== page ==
Thanks to all who responded to my question. I believe I have it sorted
out now. They key was first establishing a rigorous definition of "an
apparent size of 1 arcsecond" (which is reiterated by Paul below). The
flip side of my question (Does this mean that rays of light from the
object are diverging at an angle of 1 arcsecond?) is now seen as false.
Here's what I mean ...
When I see ray diagrams of light entering a telescope or eye, light from
astronomical sources is always drawn a parallel rays. It makes the
diagrams and calculations much simpler, and is for all practical
purposes true. But there's always this usually unspoken disclaimer that
the rays are only "nearly" parallel since no object is really "at
infinity". So there has to be some divergence, and I was wondering if
that divergence would equal the angular size. It would not.
Say you have an 8" aperture scope. The light rays from, say Sirius,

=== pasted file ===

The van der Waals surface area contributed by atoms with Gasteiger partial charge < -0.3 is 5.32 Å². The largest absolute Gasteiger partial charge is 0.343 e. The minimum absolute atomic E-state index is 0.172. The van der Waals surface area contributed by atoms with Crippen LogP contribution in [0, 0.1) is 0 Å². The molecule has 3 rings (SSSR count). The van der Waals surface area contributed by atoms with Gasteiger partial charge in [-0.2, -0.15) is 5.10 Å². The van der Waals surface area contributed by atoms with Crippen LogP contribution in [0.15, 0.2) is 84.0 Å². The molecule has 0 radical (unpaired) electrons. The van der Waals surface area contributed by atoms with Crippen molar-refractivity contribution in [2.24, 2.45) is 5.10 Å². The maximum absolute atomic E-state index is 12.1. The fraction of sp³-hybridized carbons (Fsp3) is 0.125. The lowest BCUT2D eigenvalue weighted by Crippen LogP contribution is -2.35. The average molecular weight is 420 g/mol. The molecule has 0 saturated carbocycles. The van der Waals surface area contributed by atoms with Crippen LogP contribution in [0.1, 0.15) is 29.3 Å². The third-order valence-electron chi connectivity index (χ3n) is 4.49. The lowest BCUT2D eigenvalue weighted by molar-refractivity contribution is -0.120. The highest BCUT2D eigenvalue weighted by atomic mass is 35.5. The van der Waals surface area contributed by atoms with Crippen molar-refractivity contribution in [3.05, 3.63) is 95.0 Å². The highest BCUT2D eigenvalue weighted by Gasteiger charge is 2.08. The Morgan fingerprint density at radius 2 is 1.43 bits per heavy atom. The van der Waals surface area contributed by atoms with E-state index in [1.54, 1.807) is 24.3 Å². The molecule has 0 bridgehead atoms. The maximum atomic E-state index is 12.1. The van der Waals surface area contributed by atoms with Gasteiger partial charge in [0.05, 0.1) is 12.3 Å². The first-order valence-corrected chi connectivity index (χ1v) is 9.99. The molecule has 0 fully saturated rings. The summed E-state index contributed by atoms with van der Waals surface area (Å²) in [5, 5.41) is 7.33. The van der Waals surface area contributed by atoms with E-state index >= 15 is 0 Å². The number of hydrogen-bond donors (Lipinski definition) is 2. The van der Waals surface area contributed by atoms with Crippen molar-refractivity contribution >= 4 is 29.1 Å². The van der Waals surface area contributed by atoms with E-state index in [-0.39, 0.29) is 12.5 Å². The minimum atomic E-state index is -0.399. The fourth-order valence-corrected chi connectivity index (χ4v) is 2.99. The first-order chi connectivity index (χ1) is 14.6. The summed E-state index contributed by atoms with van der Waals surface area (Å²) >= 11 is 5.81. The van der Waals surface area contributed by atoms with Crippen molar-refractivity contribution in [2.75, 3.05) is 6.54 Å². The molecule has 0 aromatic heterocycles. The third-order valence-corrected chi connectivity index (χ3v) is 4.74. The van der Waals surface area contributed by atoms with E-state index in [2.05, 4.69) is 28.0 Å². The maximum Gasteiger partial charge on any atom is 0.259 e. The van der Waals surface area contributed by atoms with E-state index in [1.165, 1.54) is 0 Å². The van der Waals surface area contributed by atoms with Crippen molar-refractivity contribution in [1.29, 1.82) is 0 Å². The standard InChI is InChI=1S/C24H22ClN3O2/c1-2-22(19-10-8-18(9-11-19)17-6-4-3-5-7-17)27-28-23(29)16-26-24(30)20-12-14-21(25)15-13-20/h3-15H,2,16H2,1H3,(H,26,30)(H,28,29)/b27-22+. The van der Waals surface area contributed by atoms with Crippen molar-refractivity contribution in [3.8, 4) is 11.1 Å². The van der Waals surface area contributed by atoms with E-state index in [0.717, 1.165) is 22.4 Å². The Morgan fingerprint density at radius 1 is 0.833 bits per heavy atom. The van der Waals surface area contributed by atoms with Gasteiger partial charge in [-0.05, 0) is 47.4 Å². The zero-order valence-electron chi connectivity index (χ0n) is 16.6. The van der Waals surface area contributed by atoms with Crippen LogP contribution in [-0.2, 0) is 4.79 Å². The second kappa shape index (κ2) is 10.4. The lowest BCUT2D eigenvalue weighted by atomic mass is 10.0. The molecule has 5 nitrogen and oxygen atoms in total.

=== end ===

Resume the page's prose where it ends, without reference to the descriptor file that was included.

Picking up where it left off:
emanate in all directions. Only those coming from a small area of that
star (projected out to the scope) will enter the scope. Since those rays
start geometrically from the center of Sirius, the actual amount of
divergence in those "parallel" rays would depend on the distance of the
star. Of course, for any astronomical object the rays would be SO CLOSE
to parallel as to not affect the scope's optical behavior.
If we do the trig for this scenario, using Sirius and an 8" scope, the
angle of the rays projected out from the center of Sirius to an 8"
aperture would be about 1.4 x 10^-16 degrees. You can check my calcs if
you want, but I think I got that right. Just a long skinny triangle and
an inverse tangent. What's more important to me than the actual number
is understanding just how good the parallel ray assumption is ... and
where it comes from. Thanks again all for your feedback. -Dan Heim
On 8/28/2018 5:13 PM, Paul Lind wrote:
I like Padraig's answer. An optical description is: "THE OBJECT SUBTENDS AND--
ANGLE OF 1 ARCSECOND AS SEEN BY THE OBSERVER." That is to say that if two
lines are drawn from obersvers eye (considered very small) to opposite edges
of the object, the angle is 1 arcsecond. Of course the object itself may
radiate in all directions, as was already said.